HUNDREDS fewer people in Warrington were contacted by the NHS Covid-19 app in the latest week, following a change aimed at cutting isolation alerts.

The app warns people that they have been in close contact with someone who has tested positive for coronavirus.

People contacted through the app are advised to isolate for up to 10 days, although there is no legal obligation to do so.

From today, Monday, those fully vaccinated against Covid-19 will no longer have to self-isolate if they have been in close contact with someone who tested positive for the virus.

The latest available NHS figures show 947 people in Warrington were pinged by the Covid app in the week to August 4.

READ> The latest Covid case and hospital admission statistics for Warrington

That was a decrease from the 1,166 alerts sent out the week before.

The app has been updated meaning fewer contacts are now being instructed to isolate, after the lifting of lockdown restrictions led to a huge increase in the number of people being contacted – a so-called ‘pingdemic’.

While isolation is not mandatory for people pinged, anyone who is contacted and told to self-isolate by the NHS Test and Trace service has a legal obligation to do so – although from today this will only apply to those who have not had both jabs.

Separate Department for Health and Social Care figures show contact tracers told 1,245 people in Warrington to self-isolate after being in contact with someone who tested positive for Covid-19 in the week to August 4.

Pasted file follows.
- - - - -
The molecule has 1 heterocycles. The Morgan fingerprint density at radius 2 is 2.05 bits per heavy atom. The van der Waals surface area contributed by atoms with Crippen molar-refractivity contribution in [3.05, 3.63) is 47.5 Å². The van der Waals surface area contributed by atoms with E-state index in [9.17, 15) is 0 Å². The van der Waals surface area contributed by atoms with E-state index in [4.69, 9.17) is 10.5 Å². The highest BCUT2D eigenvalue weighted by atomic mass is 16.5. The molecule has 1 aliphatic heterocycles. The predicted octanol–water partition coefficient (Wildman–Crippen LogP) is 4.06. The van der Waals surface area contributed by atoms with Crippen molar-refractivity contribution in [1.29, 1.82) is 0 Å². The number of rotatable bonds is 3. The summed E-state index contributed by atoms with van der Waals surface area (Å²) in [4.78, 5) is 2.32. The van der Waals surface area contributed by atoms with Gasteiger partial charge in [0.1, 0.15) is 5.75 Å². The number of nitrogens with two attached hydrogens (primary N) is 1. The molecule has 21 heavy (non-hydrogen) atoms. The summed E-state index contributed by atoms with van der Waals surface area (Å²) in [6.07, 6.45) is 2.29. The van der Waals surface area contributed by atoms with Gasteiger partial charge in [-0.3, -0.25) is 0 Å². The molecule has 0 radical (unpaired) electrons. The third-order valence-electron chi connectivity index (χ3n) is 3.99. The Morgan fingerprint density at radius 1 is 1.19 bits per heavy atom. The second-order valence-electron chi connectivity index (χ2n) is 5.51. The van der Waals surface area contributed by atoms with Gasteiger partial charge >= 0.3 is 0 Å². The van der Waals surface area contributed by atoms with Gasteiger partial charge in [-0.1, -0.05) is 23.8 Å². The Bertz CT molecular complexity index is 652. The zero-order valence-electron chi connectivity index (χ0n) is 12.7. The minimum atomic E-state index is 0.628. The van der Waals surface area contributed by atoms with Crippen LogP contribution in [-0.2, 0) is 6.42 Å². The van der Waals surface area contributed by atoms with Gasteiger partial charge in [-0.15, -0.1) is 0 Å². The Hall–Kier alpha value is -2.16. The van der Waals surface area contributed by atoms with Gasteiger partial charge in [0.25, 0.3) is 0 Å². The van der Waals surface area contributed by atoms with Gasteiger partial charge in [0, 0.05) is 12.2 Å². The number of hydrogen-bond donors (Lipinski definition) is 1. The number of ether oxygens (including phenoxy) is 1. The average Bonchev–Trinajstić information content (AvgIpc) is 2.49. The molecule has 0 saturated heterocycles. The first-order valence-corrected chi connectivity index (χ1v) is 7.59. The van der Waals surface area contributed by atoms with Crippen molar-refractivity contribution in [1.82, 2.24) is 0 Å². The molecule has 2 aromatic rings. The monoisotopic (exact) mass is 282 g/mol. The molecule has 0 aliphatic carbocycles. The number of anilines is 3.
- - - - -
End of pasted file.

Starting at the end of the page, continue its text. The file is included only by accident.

That was down from 1,474 the week before.

READ> Call for more residents to get vaccinated as self-isolation rules change

Contact tracers ask new patients to give details for anyone they were in close contact with in the 48 hours before their symptoms started.

The figures show 1,349 people who came into close contact with someone who tested positive for Covid-19 in Warrington were transferred to Test and Trace in the latest week.

It means 104 contacts were not reached by the service.

Professor Tim Spector, professor of genetic epidemiology at King’s College London, said: “While it is reassuring to see loosened restrictions have not caused cases to skyrocket, it is more difficult to predict the future.

“Cases remain relatively low in the fully vaccinated group, which is a sign that vaccines are working and keeping the spread at bay.”